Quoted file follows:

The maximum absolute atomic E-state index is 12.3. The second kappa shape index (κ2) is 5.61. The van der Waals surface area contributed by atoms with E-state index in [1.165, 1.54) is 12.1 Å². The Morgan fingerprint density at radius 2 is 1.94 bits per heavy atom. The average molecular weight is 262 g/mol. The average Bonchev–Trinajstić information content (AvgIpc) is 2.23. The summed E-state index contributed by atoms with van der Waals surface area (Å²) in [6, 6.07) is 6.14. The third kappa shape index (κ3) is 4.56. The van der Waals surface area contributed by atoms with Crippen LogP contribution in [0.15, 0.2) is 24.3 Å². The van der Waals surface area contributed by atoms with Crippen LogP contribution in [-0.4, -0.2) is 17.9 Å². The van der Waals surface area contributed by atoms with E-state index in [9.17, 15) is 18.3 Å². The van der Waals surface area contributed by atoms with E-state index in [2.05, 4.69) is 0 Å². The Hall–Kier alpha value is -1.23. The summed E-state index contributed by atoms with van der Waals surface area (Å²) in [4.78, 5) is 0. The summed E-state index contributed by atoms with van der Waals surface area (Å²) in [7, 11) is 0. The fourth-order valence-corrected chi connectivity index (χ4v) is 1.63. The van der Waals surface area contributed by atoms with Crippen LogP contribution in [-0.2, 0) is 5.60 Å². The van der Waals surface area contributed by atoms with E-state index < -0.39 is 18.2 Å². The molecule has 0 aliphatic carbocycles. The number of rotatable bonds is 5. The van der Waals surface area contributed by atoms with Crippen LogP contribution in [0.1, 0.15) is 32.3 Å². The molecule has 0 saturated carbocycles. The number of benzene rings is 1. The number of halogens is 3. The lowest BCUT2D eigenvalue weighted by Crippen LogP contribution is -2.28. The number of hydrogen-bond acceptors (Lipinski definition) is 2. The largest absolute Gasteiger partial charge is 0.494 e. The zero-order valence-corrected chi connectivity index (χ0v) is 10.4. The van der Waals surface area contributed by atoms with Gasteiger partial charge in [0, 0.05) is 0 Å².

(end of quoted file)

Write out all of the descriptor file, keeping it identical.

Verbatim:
The maximum absolute atomic E-state index is 12.3. The second kappa shape index (κ2) is 5.61. The van der Waals surface area contributed by atoms with E-state index in [1.165, 1.54) is 12.1 Å². The Morgan fingerprint density at radius 2 is 1.94 bits per heavy atom. The average molecular weight is 262 g/mol. The average Bonchev–Trinajstić information content (AvgIpc) is 2.23. The summed E-state index contributed by atoms with van der Waals surface area (Å²) in [6, 6.07) is 6.14. The third kappa shape index (κ3) is 4.56. The van der Waals surface area contributed by atoms with Crippen LogP contribution in [0.15, 0.2) is 24.3 Å². The van der Waals surface area contributed by atoms with Crippen LogP contribution in [-0.4, -0.2) is 17.9 Å². The van der Waals surface area contributed by atoms with E-state index in [9.17, 15) is 18.3 Å². The van der Waals surface area contributed by atoms with E-state index in [2.05, 4.69) is 0 Å². The Hall–Kier alpha value is -1.23. The summed E-state index contributed by atoms with van der Waals surface area (Å²) in [4.78, 5) is 0. The summed E-state index contributed by atoms with van der Waals surface area (Å²) in [7, 11) is 0. The fourth-order valence-corrected chi connectivity index (χ4v) is 1.63. The van der Waals surface area contributed by atoms with Crippen LogP contribution in [-0.2, 0) is 5.60 Å². The van der Waals surface area contributed by atoms with E-state index < -0.39 is 18.2 Å². The molecule has 0 aliphatic carbocycles. The number of rotatable bonds is 5. The van der Waals surface area contributed by atoms with Crippen LogP contribution in [0.1, 0.15) is 32.3 Å². The molecule has 0 saturated carbocycles. The number of benzene rings is 1. The number of halogens is 3. The lowest BCUT2D eigenvalue weighted by Crippen LogP contribution is -2.28. The number of hydrogen-bond acceptors (Lipinski definition) is 2. The largest absolute Gasteiger partial charge is 0.494 e. The zero-order valence-corrected chi connectivity index (χ0v) is 10.4. The van der Waals surface area contributed by atoms with Gasteiger partial charge in [0, 0.05) is 0 Å².